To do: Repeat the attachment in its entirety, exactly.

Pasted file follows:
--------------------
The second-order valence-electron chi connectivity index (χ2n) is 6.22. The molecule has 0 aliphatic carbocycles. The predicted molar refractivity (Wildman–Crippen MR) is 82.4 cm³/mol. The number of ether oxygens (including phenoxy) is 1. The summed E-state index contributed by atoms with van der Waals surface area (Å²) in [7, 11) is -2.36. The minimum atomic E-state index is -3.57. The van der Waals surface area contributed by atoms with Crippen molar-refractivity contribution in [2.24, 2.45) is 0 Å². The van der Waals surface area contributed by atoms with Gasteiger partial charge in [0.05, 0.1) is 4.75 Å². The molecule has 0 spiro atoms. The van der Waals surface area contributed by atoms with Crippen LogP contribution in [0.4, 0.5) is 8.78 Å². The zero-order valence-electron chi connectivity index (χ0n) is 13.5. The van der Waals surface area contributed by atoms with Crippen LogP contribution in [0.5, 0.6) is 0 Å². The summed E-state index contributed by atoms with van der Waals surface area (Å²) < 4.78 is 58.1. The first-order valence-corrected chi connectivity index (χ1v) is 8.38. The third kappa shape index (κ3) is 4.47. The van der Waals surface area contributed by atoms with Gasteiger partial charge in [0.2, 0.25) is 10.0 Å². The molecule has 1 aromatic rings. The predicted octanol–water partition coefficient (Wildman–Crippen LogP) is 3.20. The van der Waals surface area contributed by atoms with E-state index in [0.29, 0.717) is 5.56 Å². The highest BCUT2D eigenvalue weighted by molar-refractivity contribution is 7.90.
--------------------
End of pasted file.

The second-order valence-electron chi connectivity index (χ2n) is 6.22. The molecule has 0 aliphatic carbocycles. The predicted molar refractivity (Wildman–Crippen MR) is 82.4 cm³/mol. The number of ether oxygens (including phenoxy) is 1. The summed E-state index contributed by atoms with van der Waals surface area (Å²) in [7, 11) is -2.36. The minimum atomic E-state index is -3.57. The van der Waals surface area contributed by atoms with Crippen molar-refractivity contribution in [2.24, 2.45) is 0 Å². The van der Waals surface area contributed by atoms with Gasteiger partial charge in [0.05, 0.1) is 4.75 Å². The molecule has 0 spiro atoms. The van der Waals surface area contributed by atoms with Crippen LogP contribution in [0.4, 0.5) is 8.78 Å². The zero-order valence-electron chi connectivity index (χ0n) is 13.5. The van der Waals surface area contributed by atoms with Crippen LogP contribution in [0.5, 0.6) is 0 Å². The summed E-state index contributed by atoms with van der Waals surface area (Å²) < 4.78 is 58.1. The first-order valence-corrected chi connectivity index (χ1v) is 8.38. The third kappa shape index (κ3) is 4.47. The van der Waals surface area contributed by atoms with Gasteiger partial charge in [0.2, 0.25) is 10.0 Å². The molecule has 1 aromatic rings. The predicted octanol–water partition coefficient (Wildman–Crippen LogP) is 3.20. The van der Waals surface area contributed by atoms with E-state index in [0.29, 0.717) is 5.56 Å². The highest BCUT2D eigenvalue weighted by molar-refractivity contribution is 7.90.